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Effective erythropoiesis requires an appropriate supply of iron and mechanisms regulating iron homeostasis and erythropoiesis are intrinsically linked. Iron dysregulation, typified by iron-deficiency anaemia and iron overload, is common in many clinical conditions and impacts the health of up to 30% of the world's population. The proteins transmembrane protease, serine 6 (TMPRSS6; also termed matriptase-2), HFE and transferrin receptor 2 (TFR2) play important and opposing roles in systemic iron homeostasis, by regulating expression of the iron regulatory hormone hepcidin. We have performed a systematic analysis of mice deficient in these three proteins and show that TMPRSS6 predominates over HFE and TFR2 in hepcidin regulation. The phenotype of mice lacking TMPRSS6 and TFR2 is characterized by severe anaemia and extramedullary haematopoiesis in the spleen. Stress erythropoiesis in these mice results in increased expression of the newly identified erythroid iron regulator erythroferrone, which does not appear to overcome the hepcidin overproduction mediated by loss of TMPRSS6. Extended analysis reveals that TFR2 plays an important role in erythroid cells, where it is involved in terminal erythroblast differentiation and the regulation of erythropoietin. In conclusion, we have identified an essential role for TFR2 in erythropoiesis that may provide new targets for the treatment of anaemia. © 2014 John Wiley & Sons Ltd.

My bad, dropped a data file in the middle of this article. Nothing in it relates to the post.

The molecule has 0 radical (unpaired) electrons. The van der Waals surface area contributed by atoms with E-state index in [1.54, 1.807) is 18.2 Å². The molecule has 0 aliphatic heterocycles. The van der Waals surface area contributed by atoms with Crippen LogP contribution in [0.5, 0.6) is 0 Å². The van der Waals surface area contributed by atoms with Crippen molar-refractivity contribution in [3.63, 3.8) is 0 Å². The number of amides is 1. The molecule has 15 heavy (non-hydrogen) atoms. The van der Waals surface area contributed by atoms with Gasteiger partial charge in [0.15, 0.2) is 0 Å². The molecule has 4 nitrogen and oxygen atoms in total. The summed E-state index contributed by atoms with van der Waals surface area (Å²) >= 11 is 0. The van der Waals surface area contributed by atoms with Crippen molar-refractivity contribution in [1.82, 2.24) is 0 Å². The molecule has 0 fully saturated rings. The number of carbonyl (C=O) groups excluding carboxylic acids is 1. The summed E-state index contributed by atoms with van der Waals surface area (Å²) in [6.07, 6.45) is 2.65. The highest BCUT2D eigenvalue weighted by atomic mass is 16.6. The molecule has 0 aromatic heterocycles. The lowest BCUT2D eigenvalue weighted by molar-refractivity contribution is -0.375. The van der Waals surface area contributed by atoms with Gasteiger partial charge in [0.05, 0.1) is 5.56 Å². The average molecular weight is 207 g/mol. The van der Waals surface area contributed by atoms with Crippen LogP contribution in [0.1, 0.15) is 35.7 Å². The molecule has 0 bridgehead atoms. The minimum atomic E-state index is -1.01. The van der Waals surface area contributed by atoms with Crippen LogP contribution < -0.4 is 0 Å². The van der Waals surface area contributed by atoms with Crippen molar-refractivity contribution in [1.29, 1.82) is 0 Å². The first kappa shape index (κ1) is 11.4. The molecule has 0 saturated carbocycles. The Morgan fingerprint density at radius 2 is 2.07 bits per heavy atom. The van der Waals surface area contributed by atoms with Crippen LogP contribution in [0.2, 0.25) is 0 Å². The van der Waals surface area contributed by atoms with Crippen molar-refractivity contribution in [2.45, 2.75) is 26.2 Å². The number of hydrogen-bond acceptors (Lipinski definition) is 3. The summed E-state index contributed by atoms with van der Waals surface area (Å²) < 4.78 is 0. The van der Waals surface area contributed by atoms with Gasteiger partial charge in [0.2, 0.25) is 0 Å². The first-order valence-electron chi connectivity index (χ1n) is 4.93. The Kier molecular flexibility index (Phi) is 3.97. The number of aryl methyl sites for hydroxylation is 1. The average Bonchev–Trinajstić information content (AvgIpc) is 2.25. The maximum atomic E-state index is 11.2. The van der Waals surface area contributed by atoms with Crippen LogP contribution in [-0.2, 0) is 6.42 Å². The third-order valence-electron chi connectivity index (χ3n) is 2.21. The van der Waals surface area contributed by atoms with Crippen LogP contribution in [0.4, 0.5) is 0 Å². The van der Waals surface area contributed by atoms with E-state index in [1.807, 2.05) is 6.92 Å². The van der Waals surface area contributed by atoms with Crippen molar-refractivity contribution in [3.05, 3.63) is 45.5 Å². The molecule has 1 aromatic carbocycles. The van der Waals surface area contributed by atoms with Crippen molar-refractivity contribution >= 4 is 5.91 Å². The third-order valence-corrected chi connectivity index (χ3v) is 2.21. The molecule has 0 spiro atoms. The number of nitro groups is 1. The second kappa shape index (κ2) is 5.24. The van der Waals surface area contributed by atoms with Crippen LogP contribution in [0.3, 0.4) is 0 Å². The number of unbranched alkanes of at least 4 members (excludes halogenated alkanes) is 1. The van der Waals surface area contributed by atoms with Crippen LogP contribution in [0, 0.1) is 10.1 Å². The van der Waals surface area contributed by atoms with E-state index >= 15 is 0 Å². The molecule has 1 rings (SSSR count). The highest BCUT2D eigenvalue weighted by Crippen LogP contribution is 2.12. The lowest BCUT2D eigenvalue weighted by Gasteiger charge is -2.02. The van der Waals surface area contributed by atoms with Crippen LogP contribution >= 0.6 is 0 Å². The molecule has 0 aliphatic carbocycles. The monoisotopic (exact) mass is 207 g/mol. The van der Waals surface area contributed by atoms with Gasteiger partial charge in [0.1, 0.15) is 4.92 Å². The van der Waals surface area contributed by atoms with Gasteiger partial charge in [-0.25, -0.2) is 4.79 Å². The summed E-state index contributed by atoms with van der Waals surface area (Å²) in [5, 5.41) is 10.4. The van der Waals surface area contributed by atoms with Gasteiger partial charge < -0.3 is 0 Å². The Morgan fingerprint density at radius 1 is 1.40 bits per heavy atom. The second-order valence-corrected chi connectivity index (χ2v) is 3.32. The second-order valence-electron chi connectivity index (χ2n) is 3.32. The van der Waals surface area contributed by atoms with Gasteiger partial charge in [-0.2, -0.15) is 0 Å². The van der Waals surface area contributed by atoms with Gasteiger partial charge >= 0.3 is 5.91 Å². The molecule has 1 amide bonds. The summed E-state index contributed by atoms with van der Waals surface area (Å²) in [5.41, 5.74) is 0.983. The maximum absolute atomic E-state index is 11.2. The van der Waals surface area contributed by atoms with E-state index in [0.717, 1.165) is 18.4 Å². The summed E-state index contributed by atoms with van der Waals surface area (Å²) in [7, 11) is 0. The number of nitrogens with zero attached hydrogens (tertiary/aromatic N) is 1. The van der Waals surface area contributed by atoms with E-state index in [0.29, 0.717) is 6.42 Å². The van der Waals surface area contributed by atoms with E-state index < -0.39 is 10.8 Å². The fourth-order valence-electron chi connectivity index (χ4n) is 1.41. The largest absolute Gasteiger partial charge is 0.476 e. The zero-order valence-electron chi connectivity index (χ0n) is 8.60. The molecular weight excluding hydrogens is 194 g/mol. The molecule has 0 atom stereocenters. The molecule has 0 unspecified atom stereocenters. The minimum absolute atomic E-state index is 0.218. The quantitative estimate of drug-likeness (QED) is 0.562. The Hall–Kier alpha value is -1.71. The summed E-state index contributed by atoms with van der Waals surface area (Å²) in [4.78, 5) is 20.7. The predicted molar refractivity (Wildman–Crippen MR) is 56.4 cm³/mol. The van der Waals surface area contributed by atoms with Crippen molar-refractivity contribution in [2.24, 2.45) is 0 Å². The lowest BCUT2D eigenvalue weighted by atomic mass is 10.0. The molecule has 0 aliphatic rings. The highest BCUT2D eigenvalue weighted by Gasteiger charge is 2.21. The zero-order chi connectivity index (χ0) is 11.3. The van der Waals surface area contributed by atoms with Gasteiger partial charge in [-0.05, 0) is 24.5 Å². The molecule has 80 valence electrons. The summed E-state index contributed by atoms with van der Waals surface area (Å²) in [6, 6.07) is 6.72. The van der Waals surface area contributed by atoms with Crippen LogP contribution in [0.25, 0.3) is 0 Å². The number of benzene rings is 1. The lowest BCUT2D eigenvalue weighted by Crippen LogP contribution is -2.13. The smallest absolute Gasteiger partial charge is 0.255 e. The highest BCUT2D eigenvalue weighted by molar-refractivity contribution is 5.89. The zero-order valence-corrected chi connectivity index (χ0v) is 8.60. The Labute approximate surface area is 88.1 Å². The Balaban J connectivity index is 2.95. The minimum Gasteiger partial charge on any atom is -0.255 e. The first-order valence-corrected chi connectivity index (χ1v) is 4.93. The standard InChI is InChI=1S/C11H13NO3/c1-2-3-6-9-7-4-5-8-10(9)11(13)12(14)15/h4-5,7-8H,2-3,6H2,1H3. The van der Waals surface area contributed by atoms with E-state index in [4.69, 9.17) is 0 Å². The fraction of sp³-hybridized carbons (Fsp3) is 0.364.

Daniel F Wallace, Eriza S Secondes, Gautam Rishi, Lesa Ostini, Cameron J McDonald, Steven W Lane, Therese Vu, John D Hooper, Gloria Velasco, Andrew J Ramsay, Carlos Lopez-Otin, V Nathan Subramaniam. A critical role for murine transferrin receptor 2 in erythropoiesis during iron restriction. British journal of haematology. 2015 Mar;168(6):891-901

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PMID: 25403101

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